The Congress will open on March 18th with an event hosted by Dell called “Women as a Strategic Advantage: to Excel in Business.” Building off Dell’s successful Women’s Entrepreneur Network (DWEN), this event will discuss how technology can help women entrepreneurs succeed. In the afternoon, the GEC will continue the tradition started in Liverpool of opening with a GEC policy forum focusing on ideas to foster more startups and faster scale-ups. More countries are streamlining regulations and implementing policies such as new legislation to facilitate the immigration of entrepreneurial talent and the inflow of startup capital. This summit offers policymakers an opportunity to exchange innovative policy ideas and approaches. March 18th will also offer—for those getting used to a new time zone—a relaxing option of participating in an entrepreneurship film festival which will run a feast of full production films made about entrepreneurs and investors with filmmakers attending from Iceland to the United States.
The annual GEC Summit will open on March 19th and feature dozens of experts from across the globe sharing common experiences in building startup communities, evaluating effective interventions and experiential learning programs that really help entrepreneurs, airing new models for financing growth and how to scale up after starting up.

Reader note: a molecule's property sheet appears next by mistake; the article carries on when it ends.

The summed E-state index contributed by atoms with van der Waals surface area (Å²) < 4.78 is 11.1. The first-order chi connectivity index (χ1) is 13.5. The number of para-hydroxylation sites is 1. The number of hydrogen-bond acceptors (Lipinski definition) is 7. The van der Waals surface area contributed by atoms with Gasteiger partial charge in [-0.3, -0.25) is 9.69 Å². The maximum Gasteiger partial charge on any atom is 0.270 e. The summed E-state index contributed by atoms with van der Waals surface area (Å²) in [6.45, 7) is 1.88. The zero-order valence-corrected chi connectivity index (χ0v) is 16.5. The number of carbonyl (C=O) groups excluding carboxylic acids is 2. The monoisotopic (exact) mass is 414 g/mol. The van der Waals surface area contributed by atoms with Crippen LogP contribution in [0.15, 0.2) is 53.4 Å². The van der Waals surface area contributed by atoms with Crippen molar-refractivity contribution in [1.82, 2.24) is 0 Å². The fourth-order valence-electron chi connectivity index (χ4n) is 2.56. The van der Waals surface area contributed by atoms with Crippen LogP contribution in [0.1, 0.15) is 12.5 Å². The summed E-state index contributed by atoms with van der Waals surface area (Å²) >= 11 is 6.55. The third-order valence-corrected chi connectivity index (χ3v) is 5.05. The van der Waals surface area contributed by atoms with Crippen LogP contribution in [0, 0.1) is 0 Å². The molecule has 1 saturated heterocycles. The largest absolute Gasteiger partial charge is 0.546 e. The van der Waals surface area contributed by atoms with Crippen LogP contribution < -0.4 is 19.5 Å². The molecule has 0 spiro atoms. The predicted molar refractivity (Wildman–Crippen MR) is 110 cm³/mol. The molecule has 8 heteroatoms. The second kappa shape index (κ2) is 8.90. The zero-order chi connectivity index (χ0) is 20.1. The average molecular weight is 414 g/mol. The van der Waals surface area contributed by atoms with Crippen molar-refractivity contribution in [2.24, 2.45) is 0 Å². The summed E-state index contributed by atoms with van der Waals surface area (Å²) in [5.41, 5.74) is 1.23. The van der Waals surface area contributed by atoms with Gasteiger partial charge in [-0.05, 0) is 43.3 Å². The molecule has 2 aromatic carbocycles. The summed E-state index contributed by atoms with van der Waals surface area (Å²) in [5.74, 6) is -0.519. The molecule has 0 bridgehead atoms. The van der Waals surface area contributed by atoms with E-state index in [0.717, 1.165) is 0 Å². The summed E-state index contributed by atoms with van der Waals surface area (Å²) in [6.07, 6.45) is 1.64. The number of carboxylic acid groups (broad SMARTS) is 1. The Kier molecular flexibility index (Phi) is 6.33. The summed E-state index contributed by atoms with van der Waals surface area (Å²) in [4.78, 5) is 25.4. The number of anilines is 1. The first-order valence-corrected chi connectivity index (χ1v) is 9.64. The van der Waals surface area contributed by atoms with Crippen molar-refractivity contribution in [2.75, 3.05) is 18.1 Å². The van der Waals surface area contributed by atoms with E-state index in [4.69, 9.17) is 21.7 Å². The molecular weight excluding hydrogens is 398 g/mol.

While some delegates go behind closed doors for executive sessions on March 20 and 21, the majority of delegates will find themselves spoiled for choice with more than 50 event options. For example, GEC participants will have an opportunity to learn about the Kauffman Foundation´s Ice House Entrepreneurship Program. Kauffman FastTrac will in turn share an overview of Alana Muller’s “Coffee Lunch Coffee” networking concept–an accessible, relevant, immediately actionable approach to help you formulate a strategic mindset around networking. Various delegations are hosting educational events. For example, the Peruvian Delegation to the GEC 2013 will share information about new initiatives in the entrepreneurial ecosystem in Peru, including: FINCyT, FIDECOM and Startup Peru. March 20th will also see the launch of ERLY Stage, a new media platform with a focus on the global market for education technology startups. Also on March 20th will be “Day 1” where successful entrepreneurs will share their stories about their idea, their first big sale and other factors that enabled their companies to scale.